Tuesday, December 18, 2007

Bits: Majoring in Facebook, Russian Muslims & Traveling Online


"About Facebook! Forward March!" by Monica Hesse, from the Washington Post

Leaving the silly headline aside, this article is about schools, specifically the Rochester Istitue of Technology, Cornell and University of Michigan, expanding and developing their computer sciences program into the new frontier: online social networking. Or, as Hesse puts it: "You can now major in MySpace, sort of." There is even a scholar in the field: danah boyd (intentional lower-case), a graduate student who is an expert in all things Facebook, MySpace, Friendster (oh, 2003) and whatever else is out there. Hesse also delves into the voyeuristic characteristics (poetic, I know) of these sites, because you outrightly present yourself to people without having to physically do so, and say things to people that you know others will read (the Facebook wall).


"An overflowing of Muslim pilgrims from Russia for the hajj" by Michael Schwirtz, from the International Herald Tribune

Considering how the Russians (or Soviets at that point--my history is kind of rusty in that respect, I need to read up more on it) were courting Saudi Arabia and other Arab countries for arms and ammunitions sales, it's weird that Russian Muslims wouldn't be allowed to perform hajj, (one of the five pillars of Islam--you undergo a religious journey to the birthplace of Islam in Mecca and Medina in Saudi Arabia. My father was going to go in March and take me with him, but alas, it was too expensive. It would've been great because you can't enter Saudi Arabia legally as a tourist, only religious, work or family reasons. My dad's brother also lives there, and my father used to live there too.). Practicing Islam in Russia used to be forbidden too, but now, it flourishes, with mosques and head scarves everywhere.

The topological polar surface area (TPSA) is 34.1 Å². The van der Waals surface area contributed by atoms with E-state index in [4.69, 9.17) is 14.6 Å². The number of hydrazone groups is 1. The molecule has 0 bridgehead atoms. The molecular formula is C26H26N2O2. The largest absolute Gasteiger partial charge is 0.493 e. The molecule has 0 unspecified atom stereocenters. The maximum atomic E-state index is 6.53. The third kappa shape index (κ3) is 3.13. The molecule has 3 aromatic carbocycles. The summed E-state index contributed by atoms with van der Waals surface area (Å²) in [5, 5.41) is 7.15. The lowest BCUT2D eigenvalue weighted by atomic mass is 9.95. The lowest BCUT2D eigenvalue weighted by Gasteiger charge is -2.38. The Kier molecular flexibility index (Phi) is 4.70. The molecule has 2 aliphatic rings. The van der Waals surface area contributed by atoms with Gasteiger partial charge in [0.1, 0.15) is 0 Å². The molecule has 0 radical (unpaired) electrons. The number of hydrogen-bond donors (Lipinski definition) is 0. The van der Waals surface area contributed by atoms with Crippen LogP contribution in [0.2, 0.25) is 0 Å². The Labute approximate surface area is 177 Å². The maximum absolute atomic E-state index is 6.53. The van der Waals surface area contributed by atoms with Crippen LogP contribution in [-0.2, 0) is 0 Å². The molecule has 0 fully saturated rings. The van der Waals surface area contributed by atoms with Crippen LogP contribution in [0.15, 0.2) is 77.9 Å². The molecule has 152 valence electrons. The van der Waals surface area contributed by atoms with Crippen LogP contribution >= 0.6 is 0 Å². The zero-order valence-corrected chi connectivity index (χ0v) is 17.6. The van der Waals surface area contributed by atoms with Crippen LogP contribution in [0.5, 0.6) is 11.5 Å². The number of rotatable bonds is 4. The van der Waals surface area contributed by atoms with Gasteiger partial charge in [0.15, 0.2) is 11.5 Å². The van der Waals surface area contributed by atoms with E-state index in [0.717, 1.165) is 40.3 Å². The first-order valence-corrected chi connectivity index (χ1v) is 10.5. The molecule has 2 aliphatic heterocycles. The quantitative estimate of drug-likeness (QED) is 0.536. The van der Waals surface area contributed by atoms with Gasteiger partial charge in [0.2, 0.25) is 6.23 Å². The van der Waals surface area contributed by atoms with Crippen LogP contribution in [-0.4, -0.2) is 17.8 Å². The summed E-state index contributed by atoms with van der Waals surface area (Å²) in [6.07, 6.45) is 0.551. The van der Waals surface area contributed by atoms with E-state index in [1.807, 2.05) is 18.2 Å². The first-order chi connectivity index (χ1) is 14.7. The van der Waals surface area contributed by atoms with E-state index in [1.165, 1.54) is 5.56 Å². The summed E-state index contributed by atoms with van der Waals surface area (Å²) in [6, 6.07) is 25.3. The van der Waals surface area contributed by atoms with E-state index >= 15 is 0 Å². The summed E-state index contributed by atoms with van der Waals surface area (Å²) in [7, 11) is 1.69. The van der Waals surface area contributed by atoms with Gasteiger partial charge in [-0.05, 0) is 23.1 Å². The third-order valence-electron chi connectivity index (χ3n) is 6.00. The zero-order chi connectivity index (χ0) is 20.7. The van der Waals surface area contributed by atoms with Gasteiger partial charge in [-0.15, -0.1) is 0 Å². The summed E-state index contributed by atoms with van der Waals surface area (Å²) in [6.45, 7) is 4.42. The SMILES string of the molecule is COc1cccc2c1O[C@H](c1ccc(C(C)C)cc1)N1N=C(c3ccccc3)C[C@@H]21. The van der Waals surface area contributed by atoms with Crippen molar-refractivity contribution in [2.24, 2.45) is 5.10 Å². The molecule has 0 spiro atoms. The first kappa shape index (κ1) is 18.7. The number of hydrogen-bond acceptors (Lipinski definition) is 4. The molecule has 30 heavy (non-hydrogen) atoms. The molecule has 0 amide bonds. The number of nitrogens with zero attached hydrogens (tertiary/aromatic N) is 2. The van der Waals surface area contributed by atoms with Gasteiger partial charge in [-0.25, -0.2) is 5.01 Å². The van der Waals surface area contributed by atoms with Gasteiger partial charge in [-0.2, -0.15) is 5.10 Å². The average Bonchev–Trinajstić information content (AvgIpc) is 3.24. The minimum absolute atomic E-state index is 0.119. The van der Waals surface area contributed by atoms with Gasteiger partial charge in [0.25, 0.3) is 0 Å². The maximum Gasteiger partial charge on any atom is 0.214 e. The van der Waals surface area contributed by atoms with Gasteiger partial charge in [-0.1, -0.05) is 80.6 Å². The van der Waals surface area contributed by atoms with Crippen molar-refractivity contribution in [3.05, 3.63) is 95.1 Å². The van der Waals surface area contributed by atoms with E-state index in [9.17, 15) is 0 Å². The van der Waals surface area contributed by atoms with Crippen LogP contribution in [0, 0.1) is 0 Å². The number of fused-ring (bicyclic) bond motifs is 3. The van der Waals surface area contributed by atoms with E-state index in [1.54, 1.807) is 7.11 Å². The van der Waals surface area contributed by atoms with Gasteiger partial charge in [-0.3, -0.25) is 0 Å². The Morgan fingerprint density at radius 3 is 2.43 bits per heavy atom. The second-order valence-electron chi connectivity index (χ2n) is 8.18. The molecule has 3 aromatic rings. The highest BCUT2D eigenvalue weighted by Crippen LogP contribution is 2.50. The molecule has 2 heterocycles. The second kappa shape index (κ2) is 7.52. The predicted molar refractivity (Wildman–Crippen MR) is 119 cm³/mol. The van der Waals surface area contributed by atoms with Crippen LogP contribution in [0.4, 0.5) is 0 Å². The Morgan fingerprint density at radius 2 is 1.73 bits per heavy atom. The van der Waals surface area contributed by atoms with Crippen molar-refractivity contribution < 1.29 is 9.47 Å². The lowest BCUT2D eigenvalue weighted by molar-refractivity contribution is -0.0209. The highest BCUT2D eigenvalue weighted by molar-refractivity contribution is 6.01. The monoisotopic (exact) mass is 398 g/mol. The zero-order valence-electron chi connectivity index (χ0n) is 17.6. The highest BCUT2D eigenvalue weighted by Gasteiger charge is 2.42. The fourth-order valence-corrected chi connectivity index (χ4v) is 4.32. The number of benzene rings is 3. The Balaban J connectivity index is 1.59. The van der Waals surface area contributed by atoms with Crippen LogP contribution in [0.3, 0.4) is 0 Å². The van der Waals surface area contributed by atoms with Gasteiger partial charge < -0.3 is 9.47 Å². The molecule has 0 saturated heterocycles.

"Travel guidebooks expand online presence" by Eric Pfanner, from the International Herald Tribune

My problem with online expansion in this case is, why would you want a guidebook online? If you're traveling, you don't want to be glued to your computer (this says a lot coming from me), you want to be out there, in the country, experiencing everything there is to experience. Having more online materials, therefore, would be detrimental to that experience. I love having an actual guidebook with me because I can whip it out whenever I need it. And Pfanner brings up the point of short trips to a region where you don't necessarily need the entire country guidebook, but I say that it's an investment. But this is probably just my love with print talking.

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